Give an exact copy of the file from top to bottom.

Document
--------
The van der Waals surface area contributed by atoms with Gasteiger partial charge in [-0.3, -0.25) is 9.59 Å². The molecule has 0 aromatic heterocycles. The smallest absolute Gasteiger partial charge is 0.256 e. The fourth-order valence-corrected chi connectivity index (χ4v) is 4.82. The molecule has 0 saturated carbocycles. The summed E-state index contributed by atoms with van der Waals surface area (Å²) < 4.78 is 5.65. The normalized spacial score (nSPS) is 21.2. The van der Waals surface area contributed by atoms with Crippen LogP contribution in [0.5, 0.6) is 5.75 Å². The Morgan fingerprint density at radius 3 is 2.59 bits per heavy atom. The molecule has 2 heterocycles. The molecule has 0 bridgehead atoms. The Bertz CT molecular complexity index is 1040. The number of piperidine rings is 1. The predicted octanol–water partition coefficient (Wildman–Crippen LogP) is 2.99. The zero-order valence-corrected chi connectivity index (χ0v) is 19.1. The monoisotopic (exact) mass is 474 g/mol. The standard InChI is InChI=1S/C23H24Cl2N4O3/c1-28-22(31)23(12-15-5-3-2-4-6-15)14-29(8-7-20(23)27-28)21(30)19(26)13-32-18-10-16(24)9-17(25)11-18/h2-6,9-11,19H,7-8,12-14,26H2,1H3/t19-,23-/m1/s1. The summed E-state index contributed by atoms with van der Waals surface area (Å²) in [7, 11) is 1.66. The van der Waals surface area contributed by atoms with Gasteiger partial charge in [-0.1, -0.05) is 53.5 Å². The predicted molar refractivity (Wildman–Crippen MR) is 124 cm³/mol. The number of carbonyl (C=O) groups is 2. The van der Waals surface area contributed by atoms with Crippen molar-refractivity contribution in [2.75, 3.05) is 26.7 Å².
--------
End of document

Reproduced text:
The van der Waals surface area contributed by atoms with Gasteiger partial charge in [-0.3, -0.25) is 9.59 Å². The molecule has 0 aromatic heterocycles. The smallest absolute Gasteiger partial charge is 0.256 e. The fourth-order valence-corrected chi connectivity index (χ4v) is 4.82. The molecule has 0 saturated carbocycles. The summed E-state index contributed by atoms with van der Waals surface area (Å²) < 4.78 is 5.65. The normalized spacial score (nSPS) is 21.2. The van der Waals surface area contributed by atoms with Crippen LogP contribution in [0.5, 0.6) is 5.75 Å². The Morgan fingerprint density at radius 3 is 2.59 bits per heavy atom. The molecule has 2 heterocycles. The molecule has 0 bridgehead atoms. The Bertz CT molecular complexity index is 1040. The number of piperidine rings is 1. The predicted octanol–water partition coefficient (Wildman–Crippen LogP) is 2.99. The zero-order valence-corrected chi connectivity index (χ0v) is 19.1. The monoisotopic (exact) mass is 474 g/mol. The standard InChI is InChI=1S/C23H24Cl2N4O3/c1-28-22(31)23(12-15-5-3-2-4-6-15)14-29(8-7-20(23)27-28)21(30)19(26)13-32-18-10-16(24)9-17(25)11-18/h2-6,9-11,19H,7-8,12-14,26H2,1H3/t19-,23-/m1/s1. The summed E-state index contributed by atoms with van der Waals surface area (Å²) in [7, 11) is 1.66. The van der Waals surface area contributed by atoms with Gasteiger partial charge in [-0.1, -0.05) is 53.5 Å². The predicted molar refractivity (Wildman–Crippen MR) is 124 cm³/mol. The number of carbonyl (C=O) groups is 2. The van der Waals surface area contributed by atoms with Crippen molar-refractivity contribution in [2.75, 3.05) is 26.7 Å².